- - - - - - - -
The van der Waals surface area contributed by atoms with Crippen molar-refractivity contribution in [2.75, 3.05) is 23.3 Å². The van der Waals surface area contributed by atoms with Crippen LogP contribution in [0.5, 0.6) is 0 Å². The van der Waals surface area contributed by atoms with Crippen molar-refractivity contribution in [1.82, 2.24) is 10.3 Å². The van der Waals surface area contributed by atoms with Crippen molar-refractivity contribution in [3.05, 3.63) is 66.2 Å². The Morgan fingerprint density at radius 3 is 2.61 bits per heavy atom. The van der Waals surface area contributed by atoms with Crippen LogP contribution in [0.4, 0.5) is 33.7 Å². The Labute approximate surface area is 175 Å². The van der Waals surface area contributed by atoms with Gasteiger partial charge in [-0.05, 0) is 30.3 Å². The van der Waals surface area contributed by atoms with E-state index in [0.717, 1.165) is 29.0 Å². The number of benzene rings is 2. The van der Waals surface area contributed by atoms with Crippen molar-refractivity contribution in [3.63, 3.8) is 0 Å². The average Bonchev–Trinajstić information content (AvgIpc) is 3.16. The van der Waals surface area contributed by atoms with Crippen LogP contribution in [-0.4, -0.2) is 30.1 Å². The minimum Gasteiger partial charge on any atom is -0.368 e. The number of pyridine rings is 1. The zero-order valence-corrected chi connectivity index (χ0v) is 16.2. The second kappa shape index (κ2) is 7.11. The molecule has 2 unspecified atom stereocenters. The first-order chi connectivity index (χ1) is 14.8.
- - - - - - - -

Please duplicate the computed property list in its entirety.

The van der Waals surface area contributed by atoms with Crippen molar-refractivity contribution in [2.75, 3.05) is 23.3 Å². The van der Waals surface area contributed by atoms with Crippen LogP contribution in [0.5, 0.6) is 0 Å². The van der Waals surface area contributed by atoms with Crippen molar-refractivity contribution in [1.82, 2.24) is 10.3 Å². The van der Waals surface area contributed by atoms with Crippen molar-refractivity contribution in [3.05, 3.63) is 66.2 Å². The Morgan fingerprint density at radius 3 is 2.61 bits per heavy atom. The van der Waals surface area contributed by atoms with Crippen LogP contribution in [0.4, 0.5) is 33.7 Å². The Labute approximate surface area is 175 Å². The van der Waals surface area contributed by atoms with Gasteiger partial charge in [-0.05, 0) is 30.3 Å². The van der Waals surface area contributed by atoms with E-state index in [0.717, 1.165) is 29.0 Å². The number of benzene rings is 2. The van der Waals surface area contributed by atoms with Crippen molar-refractivity contribution in [3.63, 3.8) is 0 Å². The average Bonchev–Trinajstić information content (AvgIpc) is 3.16. The van der Waals surface area contributed by atoms with Crippen LogP contribution in [-0.4, -0.2) is 30.1 Å². The minimum Gasteiger partial charge on any atom is -0.368 e. The number of pyridine rings is 1. The zero-order valence-corrected chi connectivity index (χ0v) is 16.2. The second kappa shape index (κ2) is 7.11. The molecule has 2 unspecified atom stereocenters. The first-order chi connectivity index (χ1) is 14.8.